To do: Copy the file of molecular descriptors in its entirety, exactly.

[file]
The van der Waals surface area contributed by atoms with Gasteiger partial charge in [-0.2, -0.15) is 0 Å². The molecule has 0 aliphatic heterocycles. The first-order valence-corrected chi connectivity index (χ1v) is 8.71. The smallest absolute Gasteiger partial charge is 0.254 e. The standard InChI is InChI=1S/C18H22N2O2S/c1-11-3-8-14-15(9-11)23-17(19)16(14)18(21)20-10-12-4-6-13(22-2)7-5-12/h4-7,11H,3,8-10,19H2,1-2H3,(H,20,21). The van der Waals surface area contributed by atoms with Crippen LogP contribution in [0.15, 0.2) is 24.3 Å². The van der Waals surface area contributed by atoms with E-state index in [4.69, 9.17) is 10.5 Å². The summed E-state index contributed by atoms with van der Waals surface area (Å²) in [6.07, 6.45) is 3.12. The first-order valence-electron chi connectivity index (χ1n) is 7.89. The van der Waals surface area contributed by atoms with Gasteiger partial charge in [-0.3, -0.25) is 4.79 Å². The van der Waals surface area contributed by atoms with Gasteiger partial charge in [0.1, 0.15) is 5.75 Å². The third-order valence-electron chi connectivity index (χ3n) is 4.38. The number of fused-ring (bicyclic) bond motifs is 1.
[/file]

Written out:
The van der Waals surface area contributed by atoms with Gasteiger partial charge in [-0.2, -0.15) is 0 Å². The molecule has 0 aliphatic heterocycles. The first-order valence-corrected chi connectivity index (χ1v) is 8.71. The smallest absolute Gasteiger partial charge is 0.254 e. The standard InChI is InChI=1S/C18H22N2O2S/c1-11-3-8-14-15(9-11)23-17(19)16(14)18(21)20-10-12-4-6-13(22-2)7-5-12/h4-7,11H,3,8-10,19H2,1-2H3,(H,20,21). The van der Waals surface area contributed by atoms with Crippen LogP contribution in [0.15, 0.2) is 24.3 Å². The van der Waals surface area contributed by atoms with E-state index in [4.69, 9.17) is 10.5 Å². The summed E-state index contributed by atoms with van der Waals surface area (Å²) in [6.07, 6.45) is 3.12. The first-order valence-electron chi connectivity index (χ1n) is 7.89. The van der Waals surface area contributed by atoms with Gasteiger partial charge in [-0.3, -0.25) is 4.79 Å². The van der Waals surface area contributed by atoms with Gasteiger partial charge in [0.1, 0.15) is 5.75 Å². The third-order valence-electron chi connectivity index (χ3n) is 4.38. The number of fused-ring (bicyclic) bond motifs is 1.